"LW" in the equation refers to linear weight of each event. They are updated by Fangraphs.com yearly. (Notice that a separate wOBA coefficient is derived for each batted ball type.)
When we plug the actual National League team totals for the 2013 and 2014 season into the TDT formula, it churns out very accurate results. The TDT estimates a total of 19801 runs allowed by National League teams for the past two seasons. The actual number of runs allowed is 19528 (a difference of 273 runs for 15 teams). The team-by-team correlations between predicted and actual runs scored is .97 and the R-squared is .93.
While TDT is not necessarily the most sophisticated run estimator (though it matches up very well with others), its greatest strength is its flexibility. By simply changing the combination of variables that are set to league average, the impact of different skill sets can be isolated and compared.
For example, one of the things we are interested in is the impact of the Pirates' high ground ball rate. In order to isolate its impact on total runs allowed we simply:
- Plug in all of the Pirates' actual numbers and derive a run estimate.
- Go into the equation and change the number of ground balls and air balls allowed to league-average rates and come up with a new estimate of runs allowed.
- By comparing the two numbers, we derive an estimate of the number of runs that the Pirates have saved due to their ground ball rate, which then can be translated into wins.
To isolate the impact of the Pirates efficient ground ball defense, we simply change the Pirates' wOBA score for ground balls to league average and look at the impact that makes on total runs allowed.
Measuring the impact of the Pirates run prevention formula
The TDT estimates that the Pirates would have allowed 1219 runs since 2013. They actually allowed 1208.
Scenario #1 - League Average ground ball rate
What if the Pirates had induced a league-average ground ball rate that past two years, but had fielded grounders at the same rate of efficiency? In other words, what if the pitchers had not executed their half of the run prevention formula, but the defense was still good?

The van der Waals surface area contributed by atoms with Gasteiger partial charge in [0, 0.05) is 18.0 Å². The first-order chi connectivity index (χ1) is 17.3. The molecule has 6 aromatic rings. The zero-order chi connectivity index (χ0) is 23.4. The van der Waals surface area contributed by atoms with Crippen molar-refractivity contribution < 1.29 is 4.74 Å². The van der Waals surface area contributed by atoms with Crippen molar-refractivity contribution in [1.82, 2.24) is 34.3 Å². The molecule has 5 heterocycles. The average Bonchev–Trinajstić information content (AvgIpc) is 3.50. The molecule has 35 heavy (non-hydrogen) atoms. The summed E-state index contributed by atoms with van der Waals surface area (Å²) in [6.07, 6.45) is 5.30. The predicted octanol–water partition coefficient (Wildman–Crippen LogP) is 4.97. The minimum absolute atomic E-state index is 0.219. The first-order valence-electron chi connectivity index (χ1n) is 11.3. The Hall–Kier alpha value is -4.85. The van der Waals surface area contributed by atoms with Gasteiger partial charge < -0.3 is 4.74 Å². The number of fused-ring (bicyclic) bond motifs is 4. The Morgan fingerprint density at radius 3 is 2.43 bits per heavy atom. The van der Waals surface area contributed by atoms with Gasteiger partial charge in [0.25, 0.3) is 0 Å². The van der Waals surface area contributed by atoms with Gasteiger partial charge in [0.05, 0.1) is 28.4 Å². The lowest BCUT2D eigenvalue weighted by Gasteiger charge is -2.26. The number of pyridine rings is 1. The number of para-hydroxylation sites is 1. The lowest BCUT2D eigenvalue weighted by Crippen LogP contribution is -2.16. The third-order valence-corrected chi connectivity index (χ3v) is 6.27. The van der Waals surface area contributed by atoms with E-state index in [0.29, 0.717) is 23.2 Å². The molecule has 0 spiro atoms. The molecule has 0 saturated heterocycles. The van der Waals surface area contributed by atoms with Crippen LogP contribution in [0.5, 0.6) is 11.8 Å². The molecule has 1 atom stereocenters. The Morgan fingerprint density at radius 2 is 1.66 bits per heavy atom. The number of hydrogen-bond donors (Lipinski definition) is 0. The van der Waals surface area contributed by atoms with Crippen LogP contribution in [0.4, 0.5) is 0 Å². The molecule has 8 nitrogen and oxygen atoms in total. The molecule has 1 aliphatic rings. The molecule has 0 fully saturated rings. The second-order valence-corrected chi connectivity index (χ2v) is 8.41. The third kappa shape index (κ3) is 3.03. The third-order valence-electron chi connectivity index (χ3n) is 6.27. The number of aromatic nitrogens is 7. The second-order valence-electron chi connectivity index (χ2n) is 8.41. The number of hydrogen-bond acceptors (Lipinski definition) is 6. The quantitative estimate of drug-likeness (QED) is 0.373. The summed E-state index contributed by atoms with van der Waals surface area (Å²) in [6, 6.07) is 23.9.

When the Pirates' GB% is set to league average, they allow 53 more runs, which costs them almost six games over two seasons.
However, that total does not reflect the additional number of home runs that more fly balls would have cost the Pirates. When we add in the additional home runs, we get the following results:
The Pirates' high ground ball rate saved about 95 runs over the past two years and gained somewhere in the neighborhood of 10 wins.
Scenario #2 – Average Fielding
What if the Pirates had induced the same number of ground balls, but fielded them at a league average rate of efficiency? In other words, what if the pitchers had executed their half of the formula, but the defense was just average?
The Pirates defended grounders at a rate .014 wOBA better than league average. It saved them an estimated 45 runs and almost five wins over the past two years.
Scenrio #3 – No ground ball plan in place. League=average fielding and ground ball rate
What if the Pirates had not implemented or successfully executed their run-prevention plan? In other words, what if their pitchers threw a league-average number of grounders and the defense was just average?
The Pirates saved an estimated 137 runs and gained 15 wins by successfully inducing and then efficiently fielding ground balls.
The Pirates dramatically improved their run prevention the last two seasons and as a result they’ve made it to the postseason twice. However, they have not saved runs by striking out a lot of opposing hitters, or limiting walks, or even getting lucky on fielding line drives or a low FB/HR rate. Rather, they have concentrated on forcing opposing hitters to hit ground balls into creatively positioned defensive alignments. The successful execution of their pitching and defensive philosophy has gained the team an estimated 15 wins over the course of the past two seasons.
(All statistics courtesy of Fangraphs and Baseball Reference)